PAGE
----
Health and Science

Congressman whose committee oversees US health agencies questions China's coronavirus reporting

Key Points
  • The chairman of the House committee that oversees U.S. health agencies said he's skeptical of information coming out of China on the coronavirus outbreak.
  • "We have to be concerned about the Beijing government," Rep. Frank Pallone said. "They are not often forthcoming."
  • Chinese officials said last week they were being open about the process.
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Rep. Frank Pallone: I question China's coronavirus information

The chairman of the House committee that oversees U.S. health agencies told CNBC on Tuesday that he's skeptical of information coming out of China on the coronavirus outbreak.

"We have to be concerned about the Beijing government," Rep. Frank Pallone, D-N.J., said on "Squawk Box." "They are not often forthcoming, often don't tell the truth about what's really happening."

Chinese officials on Tuesday sharply increased the number of confirmed coronavirus cases to nearly 4,700. The death toll there rose to 106. The virus, which causes flu-like symptoms, was first identified less than a month ago in the Chinese city of Wuhan in Hubei province.

Most of the cases are in mainland China, where local authorities have quarantined at least 10 major cities. Multiple cases of the virus have been confirmed in Hong Kong, Macao, Taiwan, Thailand, Vietnam, South Korea, Singapore, Malaysia, Japan, Australia, France and the United States.

Pallone is chairman of the House Energy and Commerce Committee, which oversees agencies including the Department of Health and Human Services, the Food and Drug Administration, the National Institutes of Health and the Centers for Disease Control and Prevention.

He is not alone in his mistrust of China.

Earlier on Tuesday, former FDA Commissioner Scott Gottlieb told "Squawk Box" that there could be "tens of thousands" of cases in China. "I think the Chinese haven't been fully sharing."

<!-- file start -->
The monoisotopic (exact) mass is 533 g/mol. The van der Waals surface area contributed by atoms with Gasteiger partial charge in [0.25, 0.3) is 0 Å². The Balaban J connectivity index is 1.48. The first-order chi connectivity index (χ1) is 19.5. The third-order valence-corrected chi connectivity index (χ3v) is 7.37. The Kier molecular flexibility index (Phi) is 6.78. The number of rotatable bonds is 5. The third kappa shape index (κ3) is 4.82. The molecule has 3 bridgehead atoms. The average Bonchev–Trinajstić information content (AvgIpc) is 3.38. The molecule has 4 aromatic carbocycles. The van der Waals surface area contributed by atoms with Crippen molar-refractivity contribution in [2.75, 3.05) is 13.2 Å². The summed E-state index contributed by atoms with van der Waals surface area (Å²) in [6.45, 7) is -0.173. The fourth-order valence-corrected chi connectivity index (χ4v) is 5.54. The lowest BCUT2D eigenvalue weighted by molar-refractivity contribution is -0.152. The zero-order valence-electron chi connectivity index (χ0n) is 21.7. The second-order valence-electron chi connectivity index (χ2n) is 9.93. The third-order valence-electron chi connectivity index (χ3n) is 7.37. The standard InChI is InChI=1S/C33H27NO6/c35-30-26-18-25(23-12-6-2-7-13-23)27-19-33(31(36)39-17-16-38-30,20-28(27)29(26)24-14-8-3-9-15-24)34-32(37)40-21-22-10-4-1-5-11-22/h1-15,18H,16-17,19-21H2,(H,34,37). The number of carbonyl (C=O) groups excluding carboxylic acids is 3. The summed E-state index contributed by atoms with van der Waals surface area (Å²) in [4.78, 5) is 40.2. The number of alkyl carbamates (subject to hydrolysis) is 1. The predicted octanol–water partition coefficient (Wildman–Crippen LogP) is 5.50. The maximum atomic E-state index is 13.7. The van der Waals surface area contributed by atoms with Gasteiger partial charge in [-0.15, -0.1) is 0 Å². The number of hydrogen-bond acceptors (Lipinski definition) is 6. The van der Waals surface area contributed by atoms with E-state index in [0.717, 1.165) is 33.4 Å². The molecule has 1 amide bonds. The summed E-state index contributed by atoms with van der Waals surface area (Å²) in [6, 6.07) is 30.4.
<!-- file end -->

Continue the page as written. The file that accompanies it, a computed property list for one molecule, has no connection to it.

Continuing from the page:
Medical experts have compared the current coronavirus outbreak to the 2003 SARS epidemic. SARS, which stands for severe acute respiratory syndrome, also began in China.

However, even after SARS had spread around the world, China sought to conceal the number of actual cases and worked meticulously to avoid detection by World Health Organization experts. It wasn't until a physician spoke out that the concealment became known.

China has said this time will be different. Last week, the ruling Communist Party's central political and legal affairs commission warned that "whoever deliberately delays and conceals reports will forever be nailed to history's pillar of shame."

Chinese President Xi Jinping added that people's health must be put first. "It is necessary to release epidemic information in a timely manner and deepen international cooperation."

By sharing information quickly, health experts can work to stop the spread of the disease and drugmakers can begin working on vaccinations.

Dr. Anthony Fauci, director of NIH's National Institute of Allergy and Infectious Diseases, told CNBC on Friday that China is "doing much better this time" than with SARS.

"From the feedback we're getting, in a real-time basis, it's an enormous difference, in a positive way," he said.

— The Associated Press contributed to this report.

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Gottlieb: Coronavirus is likely more widespread in China than statistics suggest